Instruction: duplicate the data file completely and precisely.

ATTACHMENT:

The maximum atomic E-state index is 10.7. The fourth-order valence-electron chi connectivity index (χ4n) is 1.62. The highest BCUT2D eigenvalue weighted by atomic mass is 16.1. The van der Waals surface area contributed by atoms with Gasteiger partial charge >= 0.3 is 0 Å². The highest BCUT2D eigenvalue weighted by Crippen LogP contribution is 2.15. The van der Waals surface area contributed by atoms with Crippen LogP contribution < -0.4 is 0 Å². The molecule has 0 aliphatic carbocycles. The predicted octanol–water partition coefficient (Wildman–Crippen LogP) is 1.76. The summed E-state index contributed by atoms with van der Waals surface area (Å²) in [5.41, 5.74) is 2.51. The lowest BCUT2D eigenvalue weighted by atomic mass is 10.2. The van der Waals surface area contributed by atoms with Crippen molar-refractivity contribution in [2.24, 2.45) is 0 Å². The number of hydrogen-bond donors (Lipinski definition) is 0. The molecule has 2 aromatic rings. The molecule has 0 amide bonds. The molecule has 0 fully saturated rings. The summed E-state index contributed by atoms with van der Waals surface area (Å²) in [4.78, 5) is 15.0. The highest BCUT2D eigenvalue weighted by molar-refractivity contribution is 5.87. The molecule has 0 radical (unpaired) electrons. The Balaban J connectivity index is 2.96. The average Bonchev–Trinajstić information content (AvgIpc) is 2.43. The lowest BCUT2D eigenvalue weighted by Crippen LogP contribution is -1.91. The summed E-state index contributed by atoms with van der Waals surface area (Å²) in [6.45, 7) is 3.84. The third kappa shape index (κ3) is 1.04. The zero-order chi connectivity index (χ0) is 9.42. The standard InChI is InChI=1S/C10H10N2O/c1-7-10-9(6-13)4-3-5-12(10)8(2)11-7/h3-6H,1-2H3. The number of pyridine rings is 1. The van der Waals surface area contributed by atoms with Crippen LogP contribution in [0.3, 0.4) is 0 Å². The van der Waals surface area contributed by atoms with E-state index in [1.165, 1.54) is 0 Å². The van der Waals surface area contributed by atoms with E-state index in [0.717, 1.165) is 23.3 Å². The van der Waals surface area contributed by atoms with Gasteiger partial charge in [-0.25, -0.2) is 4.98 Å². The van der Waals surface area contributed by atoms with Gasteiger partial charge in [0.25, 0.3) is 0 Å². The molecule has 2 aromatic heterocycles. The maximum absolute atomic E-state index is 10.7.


The maximum atomic E-state index is 10.7. The fourth-order valence-electron chi connectivity index (χ4n) is 1.62. The highest BCUT2D eigenvalue weighted by atomic mass is 16.1. The van der Waals surface area contributed by atoms with Gasteiger partial charge >= 0.3 is 0 Å². The highest BCUT2D eigenvalue weighted by Crippen LogP contribution is 2.15. The van der Waals surface area contributed by atoms with Crippen LogP contribution < -0.4 is 0 Å². The molecule has 0 aliphatic carbocycles. The predicted octanol–water partition coefficient (Wildman–Crippen LogP) is 1.76. The summed E-state index contributed by atoms with van der Waals surface area (Å²) in [5.41, 5.74) is 2.51. The lowest BCUT2D eigenvalue weighted by atomic mass is 10.2. The van der Waals surface area contributed by atoms with Crippen molar-refractivity contribution in [2.24, 2.45) is 0 Å². The number of hydrogen-bond donors (Lipinski definition) is 0. The molecule has 2 aromatic rings. The molecule has 0 amide bonds. The molecule has 0 fully saturated rings. The summed E-state index contributed by atoms with van der Waals surface area (Å²) in [4.78, 5) is 15.0. The highest BCUT2D eigenvalue weighted by molar-refractivity contribution is 5.87. The molecule has 0 radical (unpaired) electrons. The Balaban J connectivity index is 2.96. The average Bonchev–Trinajstić information content (AvgIpc) is 2.43. The lowest BCUT2D eigenvalue weighted by Crippen LogP contribution is -1.91. The summed E-state index contributed by atoms with van der Waals surface area (Å²) in [6.45, 7) is 3.84. The third kappa shape index (κ3) is 1.04. The zero-order chi connectivity index (χ0) is 9.42. The standard InChI is InChI=1S/C10H10N2O/c1-7-10-9(6-13)4-3-5-12(10)8(2)11-7/h3-6H,1-2H3. The number of pyridine rings is 1. The van der Waals surface area contributed by atoms with Crippen LogP contribution in [0.3, 0.4) is 0 Å². The van der Waals surface area contributed by atoms with E-state index in [1.165, 1.54) is 0 Å². The van der Waals surface area contributed by atoms with E-state index in [0.717, 1.165) is 23.3 Å². The van der Waals surface area contributed by atoms with Gasteiger partial charge in [-0.25, -0.2) is 4.98 Å². The van der Waals surface area contributed by atoms with Gasteiger partial charge in [0.25, 0.3) is 0 Å². The molecule has 2 aromatic heterocycles. The maximum absolute atomic E-state index is 10.7.